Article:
When an object touches the trigger, the trigger wants to know how to deal with this object. Calling GetComponent() several times per frame is not very efficient, I've read. Tags cannot be used because they're not strictly associated with components.
Is there an efficient way to access component code of an object at runtime (such as from OnTriggerStay). For example, some game engines would have something like a collider.gameObject.userData object which can be cast at runtime yielding decent performance (although that's somewhat nasty as well). The userData would be a class that caches all the components at load time, for example.
You're asking how to avoid GetComponent(), right?
GetComponent returns the component instance of something somewhere. To avoid calling GetComponent you must to get the component and store it somewhere more accessible.
Storing the component in general
Since you don't really know what you're colliding with, simply storing the collided object may not work for you. If you only have certain things that can collide with this, then you can store and check against those. If your use case promotes recurrent collisions, you could still cache the last object & component that were collided with and when a new collision occurs, check and use them if they're the same, otherwise chuck them and GetComponent.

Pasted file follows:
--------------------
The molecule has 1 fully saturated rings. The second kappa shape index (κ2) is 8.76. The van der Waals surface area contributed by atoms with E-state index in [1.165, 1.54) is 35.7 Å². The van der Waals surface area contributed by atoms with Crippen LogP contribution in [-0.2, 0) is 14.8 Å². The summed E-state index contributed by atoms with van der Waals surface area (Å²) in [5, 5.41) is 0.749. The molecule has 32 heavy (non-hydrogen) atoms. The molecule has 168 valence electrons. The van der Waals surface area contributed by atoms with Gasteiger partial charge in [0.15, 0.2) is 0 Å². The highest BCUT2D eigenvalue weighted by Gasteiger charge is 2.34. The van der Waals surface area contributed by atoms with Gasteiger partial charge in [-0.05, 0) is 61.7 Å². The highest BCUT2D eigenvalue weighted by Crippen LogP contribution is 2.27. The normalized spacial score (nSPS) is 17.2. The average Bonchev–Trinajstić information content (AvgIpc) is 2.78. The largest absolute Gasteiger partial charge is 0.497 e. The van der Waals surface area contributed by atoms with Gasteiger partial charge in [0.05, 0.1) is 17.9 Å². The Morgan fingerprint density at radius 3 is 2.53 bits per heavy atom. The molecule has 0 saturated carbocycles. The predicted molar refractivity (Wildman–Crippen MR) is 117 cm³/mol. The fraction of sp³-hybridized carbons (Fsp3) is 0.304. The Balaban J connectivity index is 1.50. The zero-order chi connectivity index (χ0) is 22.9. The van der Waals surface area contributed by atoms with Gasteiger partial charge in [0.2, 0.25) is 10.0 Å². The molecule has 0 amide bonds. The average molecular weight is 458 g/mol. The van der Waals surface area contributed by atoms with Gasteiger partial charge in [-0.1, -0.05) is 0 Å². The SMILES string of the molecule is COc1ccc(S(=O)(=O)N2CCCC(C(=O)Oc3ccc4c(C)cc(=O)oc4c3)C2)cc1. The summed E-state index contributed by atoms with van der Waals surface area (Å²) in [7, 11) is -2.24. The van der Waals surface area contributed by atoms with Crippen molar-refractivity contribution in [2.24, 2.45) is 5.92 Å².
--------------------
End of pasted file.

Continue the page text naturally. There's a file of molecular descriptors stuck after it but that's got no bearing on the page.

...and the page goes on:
Static = everybody knows about it
Using statically scoped functions and variables would make things even easier, but such scripts may need to be a little smarter than the average script because static functions cannot access the public Monobehaviour-local variables that would refer to the instance to which the script is attached. If there's only a few objects, this is viable and potentially more efficient solution as a static script with a static, quicker-to-search container (HashSet for example) that contains references to the things you care about colliding with, can be quickly searched, which is likely less overhead than getComponent;
You say you're concerned about calling GetComponent every frame. Why would you do that then? You could avoid OnTriggerStay by storing the component of the object OnTriggerEnter and removing the it OnTriggerExit, performing whatever it is you were doing OnTriggerStay within Update to each component stored and this would call GetComponent only OnCollisionEnter and maybe OnCollisionExit, but not every frame.
answered Oct 22 '10 at 08:28 PM